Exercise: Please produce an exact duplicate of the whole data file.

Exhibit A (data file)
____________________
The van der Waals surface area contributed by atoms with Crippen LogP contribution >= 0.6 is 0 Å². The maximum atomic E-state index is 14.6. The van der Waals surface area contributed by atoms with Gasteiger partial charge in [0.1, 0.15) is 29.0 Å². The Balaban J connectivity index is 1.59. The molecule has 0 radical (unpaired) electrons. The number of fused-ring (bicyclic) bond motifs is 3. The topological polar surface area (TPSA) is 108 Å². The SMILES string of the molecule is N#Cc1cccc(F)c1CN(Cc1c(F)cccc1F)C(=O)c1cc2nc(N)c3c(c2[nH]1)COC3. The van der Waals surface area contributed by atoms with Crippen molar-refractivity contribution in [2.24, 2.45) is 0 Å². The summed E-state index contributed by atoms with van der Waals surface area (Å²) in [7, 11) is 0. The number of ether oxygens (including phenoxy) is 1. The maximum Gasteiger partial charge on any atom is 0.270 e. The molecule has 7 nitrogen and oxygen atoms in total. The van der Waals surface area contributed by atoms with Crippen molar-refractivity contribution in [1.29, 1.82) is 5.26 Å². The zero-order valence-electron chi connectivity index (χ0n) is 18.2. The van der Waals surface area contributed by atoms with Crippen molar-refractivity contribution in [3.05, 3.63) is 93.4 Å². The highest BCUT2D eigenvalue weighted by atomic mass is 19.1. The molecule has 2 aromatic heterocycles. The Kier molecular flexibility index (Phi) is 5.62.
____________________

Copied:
The van der Waals surface area contributed by atoms with Crippen LogP contribution >= 0.6 is 0 Å². The maximum atomic E-state index is 14.6. The van der Waals surface area contributed by atoms with Gasteiger partial charge in [0.1, 0.15) is 29.0 Å². The Balaban J connectivity index is 1.59. The molecule has 0 radical (unpaired) electrons. The number of fused-ring (bicyclic) bond motifs is 3. The topological polar surface area (TPSA) is 108 Å². The SMILES string of the molecule is N#Cc1cccc(F)c1CN(Cc1c(F)cccc1F)C(=O)c1cc2nc(N)c3c(c2[nH]1)COC3. The van der Waals surface area contributed by atoms with Crippen molar-refractivity contribution in [2.24, 2.45) is 0 Å². The summed E-state index contributed by atoms with van der Waals surface area (Å²) in [7, 11) is 0. The number of ether oxygens (including phenoxy) is 1. The maximum Gasteiger partial charge on any atom is 0.270 e. The molecule has 7 nitrogen and oxygen atoms in total. The van der Waals surface area contributed by atoms with Crippen molar-refractivity contribution in [1.29, 1.82) is 5.26 Å². The zero-order valence-electron chi connectivity index (χ0n) is 18.2. The van der Waals surface area contributed by atoms with Crippen molar-refractivity contribution in [3.05, 3.63) is 93.4 Å². The highest BCUT2D eigenvalue weighted by atomic mass is 19.1. The molecule has 2 aromatic heterocycles. The Kier molecular flexibility index (Phi) is 5.62.